For example, you see your child with another child, and almost everything she does seems wrong. She goes up and says, “Hi,” introduces herself, and says she wants to play. Then she starts getting bossy, directing the other child: “We’re going to do this. I go first. You stand here.”

There’s a lot to criticize. But you can praise what she did well: walking up and introducing herself in a friendly way. As for the rest, there may be 20 behaviors that you’d like to change, but be selective. Pick the most important one or two-and be specific in what you say: “When you play a game, you get to move your pieces, but you have to let your friend move hers.”

Can parents take a more active role in promoting friendships?

They can and they should. Kids with ADHD may make poor choices when it comes to choosing friends. They pick someone they can boss around, often a younger child. Or they are attracted to “bad influences,” who are exciting because they’re always getting into trouble.

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You can help your child make better choices – for instance, a friend with the same interests who’s also a good personality match.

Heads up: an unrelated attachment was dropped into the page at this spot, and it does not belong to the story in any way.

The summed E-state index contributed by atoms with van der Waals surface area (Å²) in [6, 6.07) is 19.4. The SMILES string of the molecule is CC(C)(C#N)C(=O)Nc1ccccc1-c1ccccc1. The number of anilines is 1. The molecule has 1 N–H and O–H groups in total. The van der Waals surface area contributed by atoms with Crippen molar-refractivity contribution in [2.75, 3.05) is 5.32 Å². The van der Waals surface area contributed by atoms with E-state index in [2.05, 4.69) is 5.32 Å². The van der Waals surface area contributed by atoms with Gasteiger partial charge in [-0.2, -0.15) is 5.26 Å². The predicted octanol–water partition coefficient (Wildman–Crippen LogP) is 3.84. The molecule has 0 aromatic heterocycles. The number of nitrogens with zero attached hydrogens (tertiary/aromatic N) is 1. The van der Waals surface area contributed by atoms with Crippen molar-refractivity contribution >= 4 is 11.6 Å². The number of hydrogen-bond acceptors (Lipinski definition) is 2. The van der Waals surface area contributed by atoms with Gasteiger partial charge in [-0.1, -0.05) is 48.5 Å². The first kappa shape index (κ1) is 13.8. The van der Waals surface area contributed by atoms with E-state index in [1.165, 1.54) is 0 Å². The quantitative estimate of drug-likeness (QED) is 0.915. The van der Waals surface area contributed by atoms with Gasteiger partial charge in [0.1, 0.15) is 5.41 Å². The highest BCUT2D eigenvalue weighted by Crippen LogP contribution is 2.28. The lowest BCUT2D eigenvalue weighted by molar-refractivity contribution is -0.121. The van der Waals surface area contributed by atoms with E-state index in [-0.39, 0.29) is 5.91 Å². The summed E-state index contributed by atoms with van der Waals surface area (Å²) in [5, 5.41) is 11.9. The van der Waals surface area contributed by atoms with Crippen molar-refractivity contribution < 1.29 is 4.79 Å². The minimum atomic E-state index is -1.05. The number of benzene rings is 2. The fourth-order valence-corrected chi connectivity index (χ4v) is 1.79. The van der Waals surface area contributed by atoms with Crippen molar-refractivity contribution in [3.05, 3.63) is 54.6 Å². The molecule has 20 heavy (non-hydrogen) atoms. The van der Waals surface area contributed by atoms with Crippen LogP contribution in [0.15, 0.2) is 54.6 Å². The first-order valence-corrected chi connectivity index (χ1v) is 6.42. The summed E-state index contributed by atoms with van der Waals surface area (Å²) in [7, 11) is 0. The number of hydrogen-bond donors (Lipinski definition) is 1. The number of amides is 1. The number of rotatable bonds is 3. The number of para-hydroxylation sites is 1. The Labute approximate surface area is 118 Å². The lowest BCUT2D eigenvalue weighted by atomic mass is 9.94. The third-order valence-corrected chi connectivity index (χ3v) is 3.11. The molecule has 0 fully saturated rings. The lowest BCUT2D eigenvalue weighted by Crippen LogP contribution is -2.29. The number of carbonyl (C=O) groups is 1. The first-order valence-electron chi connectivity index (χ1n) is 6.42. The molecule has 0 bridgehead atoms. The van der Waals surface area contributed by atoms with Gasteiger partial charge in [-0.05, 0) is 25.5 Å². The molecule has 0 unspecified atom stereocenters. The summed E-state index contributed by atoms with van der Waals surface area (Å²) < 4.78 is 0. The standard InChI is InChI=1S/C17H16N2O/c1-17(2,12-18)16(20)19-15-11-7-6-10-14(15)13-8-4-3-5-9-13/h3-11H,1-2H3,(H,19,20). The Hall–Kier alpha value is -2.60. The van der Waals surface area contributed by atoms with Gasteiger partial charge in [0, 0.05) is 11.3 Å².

A great way to find the right playmates is to volunteer at your child’s school and for extracurricular activities. You see other kids, and you get to know other parents. It’s an opportunity to network and to suggest playdates.

Playdates – aren’t they more trouble than they’re worth?

For children, they’re the cornerstone of deepening friendships – one-on-one time, like having lunch with a coworker instead of just tagging along with a group. But kids with ADHD have far fewer playdates than other kids – only one-sixth as many. Parents are reluctant to set them up. They’re already exhausted after helping with homework and chores and getting through the morning routine. And they worry that their child will misbehave on the playdate. They may wonder, “Why set myself up for another struggle?”

How can you make playdates go more smoothly?